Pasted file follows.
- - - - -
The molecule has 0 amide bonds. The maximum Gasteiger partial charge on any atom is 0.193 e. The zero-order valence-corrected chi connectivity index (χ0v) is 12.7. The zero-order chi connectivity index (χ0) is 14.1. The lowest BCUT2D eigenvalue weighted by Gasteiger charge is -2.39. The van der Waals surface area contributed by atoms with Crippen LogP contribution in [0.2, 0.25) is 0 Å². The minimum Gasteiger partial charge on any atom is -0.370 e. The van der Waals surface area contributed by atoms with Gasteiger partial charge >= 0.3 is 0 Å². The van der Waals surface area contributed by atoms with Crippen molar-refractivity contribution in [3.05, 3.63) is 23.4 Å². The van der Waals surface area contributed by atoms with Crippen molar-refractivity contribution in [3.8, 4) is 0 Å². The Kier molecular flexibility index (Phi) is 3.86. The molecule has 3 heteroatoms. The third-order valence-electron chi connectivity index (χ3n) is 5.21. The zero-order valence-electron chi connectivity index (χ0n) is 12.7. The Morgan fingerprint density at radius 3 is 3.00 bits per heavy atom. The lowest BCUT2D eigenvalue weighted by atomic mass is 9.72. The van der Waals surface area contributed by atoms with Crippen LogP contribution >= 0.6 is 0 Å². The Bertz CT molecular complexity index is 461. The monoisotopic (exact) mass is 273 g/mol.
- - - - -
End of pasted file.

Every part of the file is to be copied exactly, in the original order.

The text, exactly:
The molecule has 0 amide bonds. The maximum Gasteiger partial charge on any atom is 0.193 e. The zero-order valence-corrected chi connectivity index (χ0v) is 12.7. The zero-order chi connectivity index (χ0) is 14.1. The lowest BCUT2D eigenvalue weighted by Gasteiger charge is -2.39. The van der Waals surface area contributed by atoms with Crippen LogP contribution in [0.2, 0.25) is 0 Å². The minimum Gasteiger partial charge on any atom is -0.370 e. The van der Waals surface area contributed by atoms with Gasteiger partial charge >= 0.3 is 0 Å². The van der Waals surface area contributed by atoms with Crippen molar-refractivity contribution in [3.05, 3.63) is 23.4 Å². The van der Waals surface area contributed by atoms with Crippen molar-refractivity contribution in [3.8, 4) is 0 Å². The Kier molecular flexibility index (Phi) is 3.86. The molecule has 3 heteroatoms. The third-order valence-electron chi connectivity index (χ3n) is 5.21. The zero-order valence-electron chi connectivity index (χ0n) is 12.7. The Morgan fingerprint density at radius 3 is 3.00 bits per heavy atom. The lowest BCUT2D eigenvalue weighted by atomic mass is 9.72. The van der Waals surface area contributed by atoms with Crippen LogP contribution >= 0.6 is 0 Å². The Bertz CT molecular complexity index is 461. The monoisotopic (exact) mass is 273 g/mol.